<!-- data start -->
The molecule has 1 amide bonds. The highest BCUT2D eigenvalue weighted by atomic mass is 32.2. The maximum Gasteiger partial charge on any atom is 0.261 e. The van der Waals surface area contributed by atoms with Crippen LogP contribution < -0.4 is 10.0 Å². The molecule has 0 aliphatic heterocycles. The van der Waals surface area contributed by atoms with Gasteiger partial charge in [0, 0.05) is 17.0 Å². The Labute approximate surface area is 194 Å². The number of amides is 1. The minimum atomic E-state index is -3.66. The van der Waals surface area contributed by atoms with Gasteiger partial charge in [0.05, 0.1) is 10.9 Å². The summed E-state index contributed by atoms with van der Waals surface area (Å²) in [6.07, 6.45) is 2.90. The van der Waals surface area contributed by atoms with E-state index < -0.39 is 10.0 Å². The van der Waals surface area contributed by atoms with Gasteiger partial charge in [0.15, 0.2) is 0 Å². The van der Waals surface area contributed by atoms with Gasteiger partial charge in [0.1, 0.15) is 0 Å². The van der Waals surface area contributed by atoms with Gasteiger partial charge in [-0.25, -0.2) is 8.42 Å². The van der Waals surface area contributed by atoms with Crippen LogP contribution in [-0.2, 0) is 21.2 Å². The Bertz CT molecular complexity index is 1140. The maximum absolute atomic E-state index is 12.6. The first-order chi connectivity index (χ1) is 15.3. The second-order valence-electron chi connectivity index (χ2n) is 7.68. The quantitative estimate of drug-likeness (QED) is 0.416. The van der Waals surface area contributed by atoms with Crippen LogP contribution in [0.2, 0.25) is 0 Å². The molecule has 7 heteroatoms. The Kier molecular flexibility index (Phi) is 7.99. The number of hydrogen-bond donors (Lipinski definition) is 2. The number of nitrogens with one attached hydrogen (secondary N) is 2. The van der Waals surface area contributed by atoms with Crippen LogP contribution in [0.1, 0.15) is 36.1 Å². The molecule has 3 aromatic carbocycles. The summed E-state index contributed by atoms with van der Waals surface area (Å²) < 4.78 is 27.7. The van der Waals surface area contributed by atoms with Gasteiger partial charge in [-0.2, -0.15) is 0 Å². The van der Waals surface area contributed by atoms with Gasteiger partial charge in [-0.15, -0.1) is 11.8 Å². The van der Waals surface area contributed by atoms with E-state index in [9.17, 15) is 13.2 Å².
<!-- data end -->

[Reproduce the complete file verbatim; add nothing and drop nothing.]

The molecule has 1 amide bonds. The highest BCUT2D eigenvalue weighted by atomic mass is 32.2. The maximum Gasteiger partial charge on any atom is 0.261 e. The van der Waals surface area contributed by atoms with Crippen LogP contribution < -0.4 is 10.0 Å². The molecule has 0 aliphatic heterocycles. The van der Waals surface area contributed by atoms with Gasteiger partial charge in [0, 0.05) is 17.0 Å². The Labute approximate surface area is 194 Å². The number of amides is 1. The minimum atomic E-state index is -3.66. The van der Waals surface area contributed by atoms with Gasteiger partial charge in [0.05, 0.1) is 10.9 Å². The summed E-state index contributed by atoms with van der Waals surface area (Å²) in [6.07, 6.45) is 2.90. The van der Waals surface area contributed by atoms with E-state index < -0.39 is 10.0 Å². The van der Waals surface area contributed by atoms with Gasteiger partial charge in [0.15, 0.2) is 0 Å². The van der Waals surface area contributed by atoms with Gasteiger partial charge in [0.1, 0.15) is 0 Å². The van der Waals surface area contributed by atoms with Gasteiger partial charge in [-0.25, -0.2) is 8.42 Å². The van der Waals surface area contributed by atoms with Crippen LogP contribution in [-0.2, 0) is 21.2 Å². The Bertz CT molecular complexity index is 1140. The maximum absolute atomic E-state index is 12.6. The first-order chi connectivity index (χ1) is 15.3. The second-order valence-electron chi connectivity index (χ2n) is 7.68. The quantitative estimate of drug-likeness (QED) is 0.416. The van der Waals surface area contributed by atoms with Crippen LogP contribution in [0.2, 0.25) is 0 Å². The molecule has 7 heteroatoms. The Kier molecular flexibility index (Phi) is 7.99. The number of hydrogen-bond donors (Lipinski definition) is 2. The number of nitrogens with one attached hydrogen (secondary N) is 2. The van der Waals surface area contributed by atoms with Crippen LogP contribution in [0.1, 0.15) is 36.1 Å². The molecule has 3 aromatic carbocycles. The summed E-state index contributed by atoms with van der Waals surface area (Å²) < 4.78 is 27.7. The van der Waals surface area contributed by atoms with Gasteiger partial charge in [-0.2, -0.15) is 0 Å². The van der Waals surface area contributed by atoms with Gasteiger partial charge in [-0.15, -0.1) is 11.8 Å². The van der Waals surface area contributed by atoms with E-state index in [9.17, 15) is 13.2 Å².